You don’t need “code” to realize that, just some common sense.  However this is a five year old apartment building in Nanaimo that was given numerous variance’s by the local government to appease a local developer, Castera Property Management.  When you actually go looking for Castera to raise access issues you find it is property management company under the umbrella of Groupe Denux.  So who are these variance’s helping, the citizens of Nanaimo or a development company in Quebec.

Kitchen with dishwasher door open

You can’t reach into this dishwasher from a wheelchair especially when there is already no turning radius

Another things that makes no sense.  Why would you even put a dishwasher in a suite designed for one person and lose 16 square feet of space.  How many dishes can one person go through?  There is no turning radius in this kitchen to begin with so why complicate it with a dishwasher.   Personally I would run out of dishes long before the dishwasher was full so it is really wasted space to me.  I can’t even reach inside it once the door is down so what good does it do me (and I don’t think I’m alone with that thought).

With that door down I am left with a 20″ space which, no matter how hard you push, one will never squeeze a wheelchair through to get to the sink.  Am I the only one to see no common sense in that?  That dishwasher not only took up valuable (and needed) space that could have gone a long way to making this a much friendlier wheelchair environment.

Kitchen cupboards with microwave over oven

Microwave above oven (bought my own on counter) and cupboards I can reach

Continuing with the kitchen and common sense, if you can imagine reaching into a microwave that is positioned higher than me (that’s up till 8pm) you should recognize the inherent dangerous involved.  I refuse to try and reach a hot bowl of whatever when it is higher than my reach.  IF this was designed as the “wheelchair” suite someone has no understanding of health and safety issues.  So along with two thirds of the unusable cupboards I have a shiny microwave and a low end stainless steel front dishwasher that are totally useless in this situation.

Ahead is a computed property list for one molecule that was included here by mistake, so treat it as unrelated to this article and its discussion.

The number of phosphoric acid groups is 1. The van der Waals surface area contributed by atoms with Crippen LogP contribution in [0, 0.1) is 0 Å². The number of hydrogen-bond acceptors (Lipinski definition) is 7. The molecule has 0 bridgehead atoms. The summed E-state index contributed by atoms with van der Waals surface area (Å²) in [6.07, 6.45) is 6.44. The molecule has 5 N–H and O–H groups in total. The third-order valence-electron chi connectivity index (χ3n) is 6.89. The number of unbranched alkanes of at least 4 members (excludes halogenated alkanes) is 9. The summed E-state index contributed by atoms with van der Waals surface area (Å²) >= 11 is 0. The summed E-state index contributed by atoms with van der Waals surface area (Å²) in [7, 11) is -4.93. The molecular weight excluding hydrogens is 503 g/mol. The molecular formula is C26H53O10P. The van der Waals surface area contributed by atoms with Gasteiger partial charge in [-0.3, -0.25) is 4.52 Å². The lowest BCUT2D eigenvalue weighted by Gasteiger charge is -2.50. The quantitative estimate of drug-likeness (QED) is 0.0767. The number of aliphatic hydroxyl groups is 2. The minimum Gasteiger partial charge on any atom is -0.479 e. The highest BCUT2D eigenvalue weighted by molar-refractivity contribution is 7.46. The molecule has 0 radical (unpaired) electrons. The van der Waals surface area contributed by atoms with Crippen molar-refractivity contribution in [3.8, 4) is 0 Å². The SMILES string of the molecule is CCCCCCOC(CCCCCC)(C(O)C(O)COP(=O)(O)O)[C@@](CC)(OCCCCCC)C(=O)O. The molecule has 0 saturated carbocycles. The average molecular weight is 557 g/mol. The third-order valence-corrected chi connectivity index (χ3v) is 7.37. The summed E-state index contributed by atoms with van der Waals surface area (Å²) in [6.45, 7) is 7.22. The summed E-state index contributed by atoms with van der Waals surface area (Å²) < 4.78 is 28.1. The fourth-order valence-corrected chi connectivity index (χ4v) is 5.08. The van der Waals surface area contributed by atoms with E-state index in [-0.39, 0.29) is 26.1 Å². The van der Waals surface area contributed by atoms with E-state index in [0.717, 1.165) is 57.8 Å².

Again am I the only one to see the lack of common sense on this?  I can’t quote the prices but I would suspect the developers just pissed away $800+ (between dishwasher and microwave) on optics that could have been applied towards actual accessibility.

People need to pay attention and speak out when they see regulations being ignored.  All of these “little” issues (and they add up in a hurry) happen everyday in the life of someone with a disability.  It may not be impacting you today but without a moments notice you are one blood clot away from a stroke or 30 seconds away from the wheelchair a distracted driver could put you in (if you’re lucky).  Too many people just shrug their shoulders and say “well you did your best”.  It’s not about my best, it is about standing up to what we have created.  It’s about looking past your own world and listening to those in your life who do experience these things.  When a group of young visually impaired hikers can conquer the Grouse Grind with the help of their friends then surely friends can speak up on access issues.  The tools are in place and they are in place for everyone, use them.

In closing, when I see a 20’s something visually impaired activist suggesting we need a “Charter of Rights for the Disabled” I just shudder.  We have a Charter that applies to all so use the tools that are already there, don’t go and re-invent the wheel.  I will let you know how the Wednesday meeting goes regarding the Colliery Dam Park disabled parking spaces…